The authorities in Charlottesville, Va., arrested a teenage boy on Friday in connection with an online threat made against “specific ethnic groups” at the public high school there, as the city’s schools remained closed for the second day in a row.
A 17-year-old boy was arrested and charged in connection with the threat, which appeared to have targeted black and Hispanic students.
The Charlottesville public school district, which serves about 4,300 students from kindergarten to high school, had shut down all of its campuses on Thursday and announced that schools would remain closed Friday to prioritize the safety of students.
“We would like to acknowledge and condemn the fact that this threat was racially charged,” Charlottesville City Schools said in a message to the community. “We do not tolerate hate or racism.”
“The entire staff and School Board stand in solidarity with our students of color — and with people who have been singled out for reasons such as religion or ethnicity or sexual identity in other vile threats made across the country or around the world,” the message continued. “We are in this together, and a threat against one is a threat against all.”
Chief RaShall M. Brackney of the Charlottesville Police Department said that while two days of no school may have caused inconveniences, “the safety of our students and staff was the top priority.”
The back-to-back days of school closures came amid a backdrop of racial tension in Charlottesville, a city that was home to a deadly white supremacist rally in 2017 and where resistance to Confederate statues spurred a movement to remove similar symbols in cities across the country.
The events of two years ago prompted a drastic overhaul of the city’s leadership and forced soul-searching on how to address racial and economic disparities in Charlottesville, often considered a bastion of Southern progressivism.
But the city is still grappling with deep-seated inequity, including in its school system. Charlottesville City Schools, where students are about 40 percent white, 30 percent black and 12 percent Hispanic, has one of the widest educational disparity gaps in the United States.
A spokesman for the Charlottesville police declined to specify the details of the online threat, other than to say that it contained “biased-based language” and “targeted specific ethnic groups.”
But images posted on social media indicate that the threat was made on 4chan, an anonymous web forum where countercultural and offensive views proliferate. A user who claimed to be affiliated with Charlottesville High School promised an “ethnic cleansing in my school” and, using slurs, threatened to kill African-American and Hispanic people.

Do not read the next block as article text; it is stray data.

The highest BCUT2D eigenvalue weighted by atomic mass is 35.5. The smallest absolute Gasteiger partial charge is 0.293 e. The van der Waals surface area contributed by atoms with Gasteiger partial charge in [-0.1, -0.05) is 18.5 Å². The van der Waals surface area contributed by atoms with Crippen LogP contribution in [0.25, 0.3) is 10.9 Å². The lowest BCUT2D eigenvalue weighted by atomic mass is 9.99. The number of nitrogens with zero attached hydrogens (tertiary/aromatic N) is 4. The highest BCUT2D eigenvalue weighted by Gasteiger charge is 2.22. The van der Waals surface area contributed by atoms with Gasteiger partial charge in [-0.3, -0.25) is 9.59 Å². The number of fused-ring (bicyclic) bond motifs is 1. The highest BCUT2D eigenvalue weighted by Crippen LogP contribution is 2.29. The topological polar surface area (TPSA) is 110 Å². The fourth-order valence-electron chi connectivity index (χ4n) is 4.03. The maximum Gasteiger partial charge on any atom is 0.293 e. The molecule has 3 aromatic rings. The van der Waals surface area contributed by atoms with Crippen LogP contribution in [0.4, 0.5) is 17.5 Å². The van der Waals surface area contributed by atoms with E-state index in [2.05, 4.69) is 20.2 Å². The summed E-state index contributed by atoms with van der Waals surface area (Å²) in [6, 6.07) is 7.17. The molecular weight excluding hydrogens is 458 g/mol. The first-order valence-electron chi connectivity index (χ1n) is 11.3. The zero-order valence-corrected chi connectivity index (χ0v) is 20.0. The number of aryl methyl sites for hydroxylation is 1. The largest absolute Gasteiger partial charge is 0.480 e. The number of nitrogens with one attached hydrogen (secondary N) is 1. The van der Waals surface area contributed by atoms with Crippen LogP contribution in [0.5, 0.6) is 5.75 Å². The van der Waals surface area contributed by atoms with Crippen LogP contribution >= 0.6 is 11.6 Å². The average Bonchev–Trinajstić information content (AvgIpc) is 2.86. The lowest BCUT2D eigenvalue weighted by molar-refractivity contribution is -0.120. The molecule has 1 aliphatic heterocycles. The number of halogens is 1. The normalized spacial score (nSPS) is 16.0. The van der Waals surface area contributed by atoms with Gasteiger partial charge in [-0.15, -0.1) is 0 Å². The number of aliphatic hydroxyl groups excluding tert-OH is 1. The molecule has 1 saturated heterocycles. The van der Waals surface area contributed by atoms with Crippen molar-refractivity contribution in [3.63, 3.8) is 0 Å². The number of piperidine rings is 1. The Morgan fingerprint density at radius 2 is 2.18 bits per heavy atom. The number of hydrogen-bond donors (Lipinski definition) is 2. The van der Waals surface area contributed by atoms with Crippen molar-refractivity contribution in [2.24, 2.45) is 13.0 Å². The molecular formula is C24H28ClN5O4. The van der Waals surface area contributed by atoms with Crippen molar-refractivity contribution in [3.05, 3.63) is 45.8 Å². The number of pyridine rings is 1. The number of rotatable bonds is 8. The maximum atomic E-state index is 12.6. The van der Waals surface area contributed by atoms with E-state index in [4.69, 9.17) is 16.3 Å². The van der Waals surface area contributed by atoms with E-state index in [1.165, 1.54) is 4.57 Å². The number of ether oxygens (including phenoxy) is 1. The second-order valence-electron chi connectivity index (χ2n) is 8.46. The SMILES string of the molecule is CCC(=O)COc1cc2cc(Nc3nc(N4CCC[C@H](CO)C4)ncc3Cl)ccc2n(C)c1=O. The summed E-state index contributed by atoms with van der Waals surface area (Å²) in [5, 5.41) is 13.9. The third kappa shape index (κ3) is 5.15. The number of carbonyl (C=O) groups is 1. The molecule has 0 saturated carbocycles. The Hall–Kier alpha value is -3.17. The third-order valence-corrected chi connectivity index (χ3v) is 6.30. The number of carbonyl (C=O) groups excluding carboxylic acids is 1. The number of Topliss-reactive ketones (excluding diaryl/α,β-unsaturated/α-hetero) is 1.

The authorities first learned about the threat Wednesday afternoon and worked to determine its credibility before making an arrest around 6 a.m. Friday.
The 17-year-old, who was not identified, was charged with threatening to commit serious bodily harm on a school property, as well as harassment.
While white supremacist hatred long predates sites like 4chan or Reddit, online platforms can create and reinforce extremist beliefs. And extremist behavior online has preceded real-life violence in recent instances.
Last week, the suspect in a mass shooting that killed 50 people at mosques in New Zealand seemed to have planned the attack as an online performance. He teased his act on Twitter, announced it on the online message board 8chan and appeared to have posted a 74-page manifesto online before streaming the massacre on Facebook.
And last year, hours before a gunman barged into a Pittsburgh synagogue and killed 11 people, the authorities say he posted a signoff on Gab, a social network that bills itself as a “free speech” alternative to Facebook and Twitter, and that has become a haven for white supremacists, neo-Nazis and other extremists.
Charlottesville school officials said Friday that they would return to the normal school schedule as soon as possible. In the meantime, they said the district was working with community groups to send pizza and fruit to low-income students who typically got free meals at school.
In a statement, the superintendent, Rosa Atkins, said that erring on the side of caution was appropriate to protect students in the face of a possible threat.
“A threat — credible or not — has real impact,” she said. “It affects you emotionally and it impacts your psyche. It causes people to question the safety of their school environment, which should be considered a sanctuary, a safe place for adults and students alike.”